When building software or web applications, you can add analytics, but what does it mean to be real-time? Generally speaking, there are three types of analytics. The first one is dashboards and BI tools. These are normally used for internal purposes. The second one is user-facing analytics. These are analytics you provide to the end-users of your software or web applications. The third one is machine-learning, machine-powered, or machine-fed type of analytics. These are when you feed analytics or events directly into your systems and then have your systems do the processing automatically—like anomaly detection or fraud detection.
An important part of a real-time analytics system is its ability to ingest new data as soon as it is pulled in by a streaming source, to process all of this raw data into machine-readable data. Real-time analytic systems use data processing frameworks, including Apache Kafka and Apache Spark.
Before we learn about Kafka, let's learn how companies start. In the beginning, there is a source system and a target system, and there needs to be a data exchange between the two - That's pretty simple, right.
But what happens is that as the company grows, the source and target systems also increase, and there must be a data exchange between them, complicating the matter. For instance, if there are 4 sources and 6 target systems, there would be a need for 24 integrations.
Each integration comes with its share of difficulties:
Moreover, each time a source system is integrated with a target system, there will be an increased load from the connections. So, how do we solve this? Well, this is where Kafka comes in.
Kafka is an open-source, distributed streaming medium that allows for the development of real-time event-driven applications.
Kafka allows you to decouple data streams and systems.
The source systems will have their data in Kafka, and the target systems will source their data directly from Kafka, leaving out the hassle of manually integrating the data.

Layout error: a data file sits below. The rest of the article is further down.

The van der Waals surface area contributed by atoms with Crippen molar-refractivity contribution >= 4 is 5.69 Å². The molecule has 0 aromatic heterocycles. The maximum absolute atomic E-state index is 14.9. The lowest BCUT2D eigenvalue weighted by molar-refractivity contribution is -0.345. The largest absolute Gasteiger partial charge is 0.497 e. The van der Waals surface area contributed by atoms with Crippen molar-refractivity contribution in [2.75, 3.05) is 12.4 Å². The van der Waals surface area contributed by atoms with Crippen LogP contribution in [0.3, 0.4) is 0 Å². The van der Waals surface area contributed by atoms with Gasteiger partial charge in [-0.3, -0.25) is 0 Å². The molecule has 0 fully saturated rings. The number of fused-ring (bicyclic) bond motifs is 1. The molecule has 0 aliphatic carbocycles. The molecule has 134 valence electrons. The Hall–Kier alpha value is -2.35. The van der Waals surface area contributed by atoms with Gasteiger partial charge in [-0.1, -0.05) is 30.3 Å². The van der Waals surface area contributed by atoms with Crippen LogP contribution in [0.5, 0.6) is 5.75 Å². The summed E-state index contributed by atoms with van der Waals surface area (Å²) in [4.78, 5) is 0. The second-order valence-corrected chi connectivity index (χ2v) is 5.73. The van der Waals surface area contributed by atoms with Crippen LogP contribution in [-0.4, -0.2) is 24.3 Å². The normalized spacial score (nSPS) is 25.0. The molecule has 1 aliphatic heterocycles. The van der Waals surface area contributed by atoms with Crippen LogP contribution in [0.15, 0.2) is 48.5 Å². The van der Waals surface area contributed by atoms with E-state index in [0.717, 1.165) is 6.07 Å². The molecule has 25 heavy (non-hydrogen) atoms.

Kafka is super quick.
The reproduced records are replicated and partitioned to allow many users to use the application simultaneously without any detectable lag in performance.
Kafka maintains a high level of accuracy.
The data records ingested into Kafka are accurate a Kafka prevents data loss and maintains the sequence.
Kafka is also resilient and fault-tolerant
Because ingested data in Kafka is replicated, the margin for errors is greatly reduced.
These characteristics all together add up to a potent platform.
Some applications of Kafka in real-time data analytics and data processing include:
The goal of Spark is to provide a fast general-purpose cluster framework for large-scale data processing designed to overcome the limitations of MapReduce, which was the most common data processing method in Hadoop at the time of Spark development.
The foundation of Spark is based on the resilient distributed data set or RDD, a programming abstraction representing a collection of read-only objects split across a computing cluster.
Spark can create the RDD from text files.
Spark can create the RDD from text files, SQL databases, NoSQL databases, HDFS, cloud storage, and the list.
RDDs work for multiple functions.
RDDs allow for standard MapReduce functions but also join datasets filtering and aggregation.
The processing of RDDs is done entirely in memory.
The RDD is designed to hide complexity from users who then don't have to worry about where specific files are sent or what resources to store and retrieve.
Spark has fast processing.
Among many, one of the most significant attributes of Spark is its swift processing. Thanks to the RDD design and in-memory processing, its fast y processing makes it run significantly faster than other big data options.
Some applications of Spark in real-time data analytics and data processing include:
Both Kafka streams and Spark structured streaming are used in real-time analytics systems and for data processing, but both of these frameworks differ from each other in the following modes: